• Change the minimum amplitude to 2.

  • Use the L1L2CL5 frequency option. (default was L1 only)

  • set the azimuth range to 70 to 180

Make sure your RINEX file is loaded and hit submit.

Now you can see a broad swath of “successful” retrievals in the azimuth range you chose. The RH changes in the top plot (azimuth on the x-axis) are the tides. The reflector height answers are written out to a text file. Use the link called Numerical Results. You will see L1, L2C, and L5 retrievals all together. The most retrievals are generally from L1 - because every GPS satellite has L1. The second most are L2C (at least 24 satellites) and the fewest are L5 (I am not sure how many L5 transmitting satellites there are, but it is fewer than L2C).

I also have a bash script that will allow you to more automatically query the API.

If you are using the github or pypi install of gnssrefl and have Python 3.9 or the docker image installed, you can do this on your local machine. The advantage of doing it on a local machine is mostly that you can use multi-GNSS signals. The web app is GPS only. For applications with a daily average, such as snow accumulation, GPS can be enough. But for tides you generally want as many measurements as possible, and that means multi-GNSS. The other advantage of the using the gnssrefl package is that you can more easily use higher-rate data. The web app strictly controls the maximum RH you can estimate and it also limits how large your RINEX file can be. gnssrefl also provides links to many more data archives.

Make SNR files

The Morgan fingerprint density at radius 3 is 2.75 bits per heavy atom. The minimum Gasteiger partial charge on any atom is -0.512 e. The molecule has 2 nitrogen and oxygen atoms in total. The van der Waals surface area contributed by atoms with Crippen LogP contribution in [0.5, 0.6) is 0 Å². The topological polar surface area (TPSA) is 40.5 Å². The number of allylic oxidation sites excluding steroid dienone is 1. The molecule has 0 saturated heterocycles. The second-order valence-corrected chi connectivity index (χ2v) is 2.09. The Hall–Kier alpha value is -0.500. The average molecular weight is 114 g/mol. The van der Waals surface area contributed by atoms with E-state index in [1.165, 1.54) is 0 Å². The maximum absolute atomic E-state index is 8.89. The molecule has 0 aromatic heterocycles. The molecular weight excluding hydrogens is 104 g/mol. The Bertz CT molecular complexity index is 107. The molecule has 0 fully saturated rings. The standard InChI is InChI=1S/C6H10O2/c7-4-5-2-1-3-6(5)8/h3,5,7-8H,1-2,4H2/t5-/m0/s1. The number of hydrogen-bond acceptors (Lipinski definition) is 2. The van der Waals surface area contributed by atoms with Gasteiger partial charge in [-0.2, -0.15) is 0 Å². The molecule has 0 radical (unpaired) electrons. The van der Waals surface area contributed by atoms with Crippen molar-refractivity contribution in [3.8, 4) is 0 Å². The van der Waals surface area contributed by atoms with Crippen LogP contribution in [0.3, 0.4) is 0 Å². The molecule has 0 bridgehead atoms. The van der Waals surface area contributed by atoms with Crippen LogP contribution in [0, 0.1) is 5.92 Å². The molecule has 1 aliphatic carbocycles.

To make your own 15 second multi-GNSS VLIS files with rinex2snr you need to :

  • station vlis00nld (the longer station name will tell the code to find RINEX 3 instead of RINEX 2.11)

  • rate high

  • dec 15

  • archive bkg

  • orb gnss

Take a Quick Look at the Data

Begin by making SNR files:

rinex2snr vlis00nld 2020 171 -doy_end 184 -rate high -dec 15 -orb gnss -archive bkg-euref

Then use quickLook to make sure your strategy is a good one, where you should try using different frequencies and the RH, elevation angle, and azimuth settings.

quickLook vlis 2020 171

This is the strategy I used:

gnssir_input vlis -h1 5 -h2 15 -e1 5 -e2 20 -peak2noise 3 -ampl 1 -frlist 1 20 5 101 102 201 205 207 -azlist2 70 180

Now run gnssir for these same dates. This computes RH for each rising and setting satellite arc:

gnssir vlis 2022 171 -doy_end 184

To put those results all together:

subdaily vlis 2022

Reports how many satellites were used in each constellation:


How the water levels look as a function of azimuth, constellation, and amplitude:


Time series with large outliers removed.


In the next section, it will compute and try to remove the RHdot correction:


This compares with and without RHdot correction:


If you wish to access these new RH values, do not use column 3! The corrected values have been written as a new column.

Then we remove an inter-frequency bias and refit a spline:


The RMS with respect to the spline fit starts over 0.325 m, improves to 0.276 m with RHdot, and finally 0.253 m with an IF bias removed. If you wish to access these new RH values, do not use column 3! The corrected values have been written as a new column.

The precisions calculated from the spline fit for this site are very poor - particularly for L1. But this is not really precision - it is how well your RH agree with a spline. To really assess this site you shold compare with a traditional tide gauge. You can try using our utility download_tides. The tide gauge network is ioc and the name of the tide gauge is … vlis! If you say -plt T it makes a crude plot for you.